The problem with that kind of writing is it’s often confusing.  And quite honestly, it’s usually downright boring. 

So that’s the first reason. Now the second reason people write confusing copy is they think it needs to be catchy or clever.  This is especially the case when they’re writing their headline.  

Sometimes it can work great.  But most of the time it’s not clear what you’re trying to say.  

The biggest problem with both of these is that it makes a person have to work.  They have to think to process what you’re saying and figure out what it means.    

The easiest solution to this is to just write the way you talk.  Better yet, pretend you’re talking to a 10 year old. Use words and sentence structures that a 10 year old would understand without any trouble.

3. The treasure is buried

I often see websites that have some kind of treasure that’s buried at the bottom of the page or deep inside the site.  It could be the opt-in for a valuable resource, impressive credentials or social proof, or some kind of unique way you get people results.

These types of things are like treasure!  They need to be on the Home page. And a person shouldn’t have to scroll much, if at all, to see it.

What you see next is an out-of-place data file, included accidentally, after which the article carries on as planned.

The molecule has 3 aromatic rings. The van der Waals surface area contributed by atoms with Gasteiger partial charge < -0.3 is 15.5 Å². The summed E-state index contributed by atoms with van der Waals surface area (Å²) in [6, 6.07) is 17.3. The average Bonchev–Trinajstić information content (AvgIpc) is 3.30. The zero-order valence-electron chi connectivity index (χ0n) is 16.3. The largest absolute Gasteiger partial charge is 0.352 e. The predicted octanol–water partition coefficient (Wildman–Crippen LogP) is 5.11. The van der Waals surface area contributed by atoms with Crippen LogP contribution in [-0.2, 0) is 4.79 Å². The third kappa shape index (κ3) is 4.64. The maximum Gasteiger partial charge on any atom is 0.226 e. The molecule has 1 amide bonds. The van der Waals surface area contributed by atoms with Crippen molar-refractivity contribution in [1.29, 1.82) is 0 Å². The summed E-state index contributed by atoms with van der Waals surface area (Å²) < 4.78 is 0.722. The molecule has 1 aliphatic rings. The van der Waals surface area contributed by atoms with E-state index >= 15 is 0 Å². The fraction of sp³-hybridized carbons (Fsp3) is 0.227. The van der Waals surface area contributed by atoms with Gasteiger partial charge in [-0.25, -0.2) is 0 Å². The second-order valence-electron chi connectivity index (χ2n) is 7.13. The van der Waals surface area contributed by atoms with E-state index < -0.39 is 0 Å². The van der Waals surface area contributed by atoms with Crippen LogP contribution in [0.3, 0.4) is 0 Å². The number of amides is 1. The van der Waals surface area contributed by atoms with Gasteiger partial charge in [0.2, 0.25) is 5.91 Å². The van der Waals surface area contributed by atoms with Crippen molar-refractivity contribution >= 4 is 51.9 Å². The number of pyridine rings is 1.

Think of it this way.  If your website was a coastal town, the part of your Home page that they see before scrolling is the waterfront property.  In other words, it’s prime real estate. If what you say there doesn’t grab their attention, you can’t assume they will go any further.  So make sure you put the most compelling things where they’re most likely to be seen.

4. Pictures that send the wrong message

Pictures make an instant impact.  They send a message that goes right into your brain without passing through any “thinking” filters.  That’s why it’s so important to pick the right pictures for your website.

Choose pictures that relate to what you do and who you serve.  If your perfect client is menopausal women, don’t show pictures of twenty-somethings on your site.

Ideally, your pictures will reflect how your perfect client will look and feel after they get your help.

5. Website “dead ends”

Every page on your site should include a call to action that invites the visitor to do something.  It can be to download information, check out your latest article, or book a call. Here’s why this is so important.

You need to invite your site visitor to keep engaging with you. Otherwise they reach a dead end.  And that creates a negative feeling … even if it’s subconscious. So make sure every page has a call to action on it.

There you have it!  The 5 things I see most often that can subconsciously tell your site visitor not to work with you.  

If you found this helpful, you’ll like The Health & Wellness Coach Website Essentials Checklist I created.  It tells you the 13 crucial elements your website needs to help you attract and engage more clients. If you haven’t already downloaded it, you can get it here free.